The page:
Prosecute CoA chiefs (2)

Thank you, Mr. Fred Yturzaeta, for your comment on the first part of this episode that “CoA has been a prostituted agency since the time of Penoy3 in 2011 to CP Aguinaldo in 2022.”

The following continuation, leading to the main subject of this column, will prove you true and correct.

The rank and file of the Commission on Audit (CoA) is the backbone and brain of the institution. They are the highly educated and trained workforce empowered by the United Nations (UN) audit body to review embassies of the countries of the world and the various UN agencies. They gained that right after CoA, through its honored chairpersons, was elected into the Board of Auditors of the United Nations in 1983 and 1991.

The ethical blindness of the Commission Proper and their introduction of political partisanship at the expense of the audit process and the reputation of the audit staff and the institution; their undermining of basic and cherished principles of intellectual and professional values, and not arrive or impede the collegial body to achieve the highest standard of performance, which its highly skilled and educated personnel complement is capable of accomplishing; but instead to cover up and excuse the shortcomings of people allied with the administration and even in CoA of people of their choice are acts that did not sit well with the core of the rank and file for they erode public confidence in the exercise of the audit process.

This impunity was typified by an early morning screaming headline of a local newspaper: “CoA tells Bongbong Marcos to return his P10-M pork barrel.”

CoA old-timers were quick to comment. It was foolish to tell Bongbong to refund an amount of which he was not a custodian. Neither was he the approving officer in the disbursement of such fund. Neither did he certify to the necessity of such payment nor of any payment.

It turned out later on that the newspaper headline of CoA telling Bongbong Marcos to return his P10-million pork was linked to CoA chairperson Grace Pulido-Tan’s bid to secure the vacant Supreme Court post as indicated by the following events:

• Early July 2014, Pulido-Tan announced to CoA officials and employees that she would leave the agency in August to assume her new position as Associate Justice of the Supreme Court.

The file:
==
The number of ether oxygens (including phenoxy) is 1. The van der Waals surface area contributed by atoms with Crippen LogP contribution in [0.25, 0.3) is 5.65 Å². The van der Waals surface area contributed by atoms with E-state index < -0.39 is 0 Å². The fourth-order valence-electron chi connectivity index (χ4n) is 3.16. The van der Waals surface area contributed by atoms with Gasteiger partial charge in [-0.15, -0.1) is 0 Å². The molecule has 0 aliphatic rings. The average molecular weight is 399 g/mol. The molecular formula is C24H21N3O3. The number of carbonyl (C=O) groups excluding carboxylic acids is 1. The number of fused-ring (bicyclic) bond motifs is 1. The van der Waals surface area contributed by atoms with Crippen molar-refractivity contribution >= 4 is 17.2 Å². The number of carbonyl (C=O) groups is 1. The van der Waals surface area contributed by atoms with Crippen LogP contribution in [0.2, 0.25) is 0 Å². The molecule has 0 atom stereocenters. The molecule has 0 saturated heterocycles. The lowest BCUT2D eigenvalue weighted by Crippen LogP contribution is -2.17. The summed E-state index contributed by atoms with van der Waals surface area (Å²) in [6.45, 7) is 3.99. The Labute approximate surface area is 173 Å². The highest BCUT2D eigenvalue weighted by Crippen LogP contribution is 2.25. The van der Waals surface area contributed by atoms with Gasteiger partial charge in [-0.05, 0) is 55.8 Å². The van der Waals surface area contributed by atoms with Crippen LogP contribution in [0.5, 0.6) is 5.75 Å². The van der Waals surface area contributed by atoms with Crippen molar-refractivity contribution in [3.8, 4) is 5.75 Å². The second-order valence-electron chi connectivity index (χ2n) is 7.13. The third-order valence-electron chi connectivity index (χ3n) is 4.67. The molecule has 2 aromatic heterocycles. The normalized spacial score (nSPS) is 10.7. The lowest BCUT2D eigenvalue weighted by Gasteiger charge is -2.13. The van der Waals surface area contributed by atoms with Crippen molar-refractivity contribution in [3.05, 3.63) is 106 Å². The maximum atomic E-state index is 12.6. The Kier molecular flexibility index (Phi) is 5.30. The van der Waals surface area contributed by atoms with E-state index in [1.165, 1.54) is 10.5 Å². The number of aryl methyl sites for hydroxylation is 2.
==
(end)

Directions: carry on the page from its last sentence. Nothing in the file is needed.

• On 8 August 2014, the CoA head ordered the release to the ATM accounts of 8,000 CoA employees her farewell gift of P30,000 each, or a total of over P200 million, charged against savings from unfilled CoA positions, with a pledge of an additional P30,000 each again on 21 August 2014, after her appointment to the position of Associate Justice of the Supreme Court; and
• In addition, the multimillionaire CoA chief gifted each of the six CoA assistant commissioners with a Mitsubishi Montero van valued at P1.7 million each, and a Starex van for each of the two commissioners as her goodbye gifts at government expense, her monumental legacy without precedence in CoA’s more than 115-year history.

From 18 to 19 August 2014, reliable sources from inside the auditors’ compound sent text messages, telling Pulido-Tan was shredding her confidential files preparatory to the assumption of her new post at the Supreme Court.

But unfortunately came the sad news from the radio of a reversal in the position of Executive Secretary Paquito Ochoa, who argued for the inclusion in the short list of Solicitor General Francis Jardeleza, that paved the way for his appointment as Associate Justice of the Supreme Court a few hours after.

(To be continued)

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